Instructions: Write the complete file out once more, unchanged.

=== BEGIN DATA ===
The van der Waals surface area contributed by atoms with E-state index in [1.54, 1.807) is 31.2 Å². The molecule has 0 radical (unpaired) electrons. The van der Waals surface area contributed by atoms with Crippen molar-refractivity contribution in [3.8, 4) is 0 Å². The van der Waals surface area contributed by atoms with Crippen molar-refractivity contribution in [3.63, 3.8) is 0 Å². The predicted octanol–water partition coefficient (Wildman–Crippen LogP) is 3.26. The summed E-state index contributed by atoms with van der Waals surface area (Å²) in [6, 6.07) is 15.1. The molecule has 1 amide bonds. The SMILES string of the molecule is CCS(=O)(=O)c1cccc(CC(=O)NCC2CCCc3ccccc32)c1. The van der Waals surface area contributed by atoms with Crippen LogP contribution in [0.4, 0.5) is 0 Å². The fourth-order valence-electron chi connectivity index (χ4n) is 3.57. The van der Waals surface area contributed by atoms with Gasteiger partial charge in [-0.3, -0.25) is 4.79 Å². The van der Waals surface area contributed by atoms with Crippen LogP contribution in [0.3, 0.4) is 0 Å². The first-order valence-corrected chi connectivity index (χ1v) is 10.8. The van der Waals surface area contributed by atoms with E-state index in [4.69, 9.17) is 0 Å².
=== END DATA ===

The van der Waals surface area contributed by atoms with E-state index in [1.54, 1.807) is 31.2 Å². The molecule has 0 radical (unpaired) electrons. The van der Waals surface area contributed by atoms with Crippen molar-refractivity contribution in [3.8, 4) is 0 Å². The van der Waals surface area contributed by atoms with Crippen molar-refractivity contribution in [3.63, 3.8) is 0 Å². The predicted octanol–water partition coefficient (Wildman–Crippen LogP) is 3.26. The summed E-state index contributed by atoms with van der Waals surface area (Å²) in [6, 6.07) is 15.1. The molecule has 1 amide bonds. The SMILES string of the molecule is CCS(=O)(=O)c1cccc(CC(=O)NCC2CCCc3ccccc32)c1. The van der Waals surface area contributed by atoms with Crippen LogP contribution in [0.4, 0.5) is 0 Å². The fourth-order valence-electron chi connectivity index (χ4n) is 3.57. The van der Waals surface area contributed by atoms with Gasteiger partial charge in [-0.3, -0.25) is 4.79 Å². The van der Waals surface area contributed by atoms with Crippen LogP contribution in [0.3, 0.4) is 0 Å². The first-order valence-corrected chi connectivity index (χ1v) is 10.8. The van der Waals surface area contributed by atoms with E-state index in [4.69, 9.17) is 0 Å².